Enjoy the reading!


~~~~~Steve Grogan


Author: Redemption Comics

Steve Grogan was born in the often-filmed city of Troy, NY. He has written in a variety of formats (novels, short stories, poems, screen and stage plays, blogs/articles) and genres (horror, science fiction, fantasy, mystery, drama).

Steve is also a father, a boyfriend, a musician, a fitness fanatic, and a martial artist. He has been studying Wing Chun Kung Fu since 1995, and he maintains a blog/YouTube channel that describe his training habits, epiphanies, and advancement. It also candidly discusses his stumbling blocks, such as his struggle with nutrition and mental health issues.

He is no relation to the New England Patriots quarterback from the 1980’s.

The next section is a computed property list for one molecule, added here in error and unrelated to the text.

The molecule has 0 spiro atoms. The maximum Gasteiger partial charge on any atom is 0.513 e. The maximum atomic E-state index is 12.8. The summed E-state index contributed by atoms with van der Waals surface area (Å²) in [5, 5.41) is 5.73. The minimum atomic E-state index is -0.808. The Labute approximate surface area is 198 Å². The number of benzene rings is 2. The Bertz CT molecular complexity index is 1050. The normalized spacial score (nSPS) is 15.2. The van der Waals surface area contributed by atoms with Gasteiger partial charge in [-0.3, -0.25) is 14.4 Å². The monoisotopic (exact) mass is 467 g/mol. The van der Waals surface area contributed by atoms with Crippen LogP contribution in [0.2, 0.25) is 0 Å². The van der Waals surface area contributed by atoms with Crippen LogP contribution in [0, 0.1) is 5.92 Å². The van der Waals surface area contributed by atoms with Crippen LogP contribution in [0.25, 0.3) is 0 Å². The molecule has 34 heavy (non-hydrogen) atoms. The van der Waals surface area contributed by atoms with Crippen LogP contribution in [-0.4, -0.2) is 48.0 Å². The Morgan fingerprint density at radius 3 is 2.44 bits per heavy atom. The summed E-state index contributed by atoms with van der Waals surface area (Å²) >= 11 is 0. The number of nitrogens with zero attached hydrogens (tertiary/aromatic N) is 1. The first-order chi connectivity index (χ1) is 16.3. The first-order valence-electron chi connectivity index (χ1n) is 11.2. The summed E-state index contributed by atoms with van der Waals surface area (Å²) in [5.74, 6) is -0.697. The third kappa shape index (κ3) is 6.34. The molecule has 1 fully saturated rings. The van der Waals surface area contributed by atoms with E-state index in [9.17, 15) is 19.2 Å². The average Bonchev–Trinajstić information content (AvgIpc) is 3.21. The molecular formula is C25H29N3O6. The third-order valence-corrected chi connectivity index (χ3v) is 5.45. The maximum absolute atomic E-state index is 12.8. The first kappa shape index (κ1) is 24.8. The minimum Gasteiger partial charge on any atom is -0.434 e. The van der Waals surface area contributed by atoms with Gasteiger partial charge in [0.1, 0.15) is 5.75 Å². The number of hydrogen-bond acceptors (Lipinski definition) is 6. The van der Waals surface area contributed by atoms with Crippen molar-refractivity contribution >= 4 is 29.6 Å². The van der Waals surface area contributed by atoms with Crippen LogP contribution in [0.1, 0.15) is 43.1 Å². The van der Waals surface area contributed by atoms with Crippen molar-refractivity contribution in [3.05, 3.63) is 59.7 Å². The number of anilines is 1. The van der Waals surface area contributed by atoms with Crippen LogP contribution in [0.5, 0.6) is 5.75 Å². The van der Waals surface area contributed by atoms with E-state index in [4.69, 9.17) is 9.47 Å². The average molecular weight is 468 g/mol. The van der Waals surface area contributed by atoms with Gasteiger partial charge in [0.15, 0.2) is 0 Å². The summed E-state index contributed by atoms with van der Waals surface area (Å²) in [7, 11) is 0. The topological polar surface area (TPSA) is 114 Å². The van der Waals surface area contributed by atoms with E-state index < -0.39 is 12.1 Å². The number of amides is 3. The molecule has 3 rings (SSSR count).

2 thoughts on “Magical Realism or Horror: Genre Confusion in the Novel THE SIZE CURSE – Steve Grogan

  1. Good going, Steve, I’m in full agreement with you on writers and genre obsession. And I would read this book, in fact adding it to my list. It sounds Stephen King-esque in story (if I have to come up with a comparison) and he is far from just a horror writer, in fact your label of magical realism immediately made me think of him. Good luck with it!

    My novel has been deemed to be like Maeve Binchy, which I felt was odd, then literary fiction and like Ann Tyler, who I will have to investigate…so I’m not taking much notice of genre pigeon holing either.

    1. Lynne,

      Thanks for your reply! Honestly, when I wrote this story, I was thinking more along the lines of Gabriel Garcia Marques, Kafka’s METAMORPHOSES, or even THE TIN DRUM by Gunter Grass. As I said in my introduction here, I believe it belongs in what used to be called the “literary” section of your average bookstore, but I had no takers until I found this wonderful site. I hope you enjoy reading it!

      As for your writing, I have not heard of Maeve Binchy or Ann Tyler. Looks like I have to do some investigating too!